Why Good Men Don’t Become President Anymore

President-elect Obama became President Obama today. It is worth taking a minute to reflect on the nature of his office.  Exactly what has he gotten himself into?

Good men rarely become president. Good people don’t even want to be president. Once in a while, one slips through the cracks. George Washington. Abraham Lincoln. Grover Cleveland (not kidding). Maybe Barack Obama will be added to that list some day. It’s too early to tell.

I have some doubts. Here’s why: becoming president requires years of campaigning and fundraising, handshaking and deal-making — no one can possibly endure the modern campaign unless they thirst for power to their very core.

Campaigning for even minor office requires months of the candidate prostrating himself before people he’s never met. Making grand promises he couldn’t possibly keep. The things that must do to his mind. Especially if he starts buying his own hype.

Our candidate must hide his true beliefs. He has to tailor his opinions to match the median voter’s. He dares not follow his own heart or mind. He’d lose for sure.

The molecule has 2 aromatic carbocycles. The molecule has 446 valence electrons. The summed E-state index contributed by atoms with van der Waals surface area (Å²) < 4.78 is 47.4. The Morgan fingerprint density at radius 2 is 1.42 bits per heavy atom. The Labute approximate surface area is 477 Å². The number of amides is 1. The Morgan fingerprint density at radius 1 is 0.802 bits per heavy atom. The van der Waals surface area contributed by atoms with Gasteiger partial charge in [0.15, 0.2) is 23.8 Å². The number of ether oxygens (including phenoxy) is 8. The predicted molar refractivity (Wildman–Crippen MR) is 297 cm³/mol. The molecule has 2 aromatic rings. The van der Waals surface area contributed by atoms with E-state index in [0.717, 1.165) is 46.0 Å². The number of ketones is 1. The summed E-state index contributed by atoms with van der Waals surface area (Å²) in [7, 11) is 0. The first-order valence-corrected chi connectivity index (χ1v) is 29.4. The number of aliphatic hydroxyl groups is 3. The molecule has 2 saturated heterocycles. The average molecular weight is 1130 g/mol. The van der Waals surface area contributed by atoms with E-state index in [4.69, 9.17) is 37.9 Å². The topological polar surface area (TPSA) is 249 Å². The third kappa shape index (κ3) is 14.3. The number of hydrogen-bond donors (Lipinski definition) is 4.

Good people carry themselves with pride and dignity. The man or woman who voluntarily embarks on the modern campaign has neither.

And the media coverage. The spotlight so bright that it burns. Unkempt reporters always scurrying underfoot. Never a moment to yourself on the campaign trail.

Worse, the strain it puts on your family. Long weeks of separation. Unflattering exposés, revealing your relatives’ personal lives for millions to see.

Good people do not do that to their families.

Nor do good people seek power over other human beings. Morality in politics is that of Thrasymachus in Plato’s Republic; might makes right. No parent would teach that to their child. It is wrong.

Yet it is the morality that men must follow to become president.

Politicians are terrible little creatures. May our children aspire to better things than the presidency.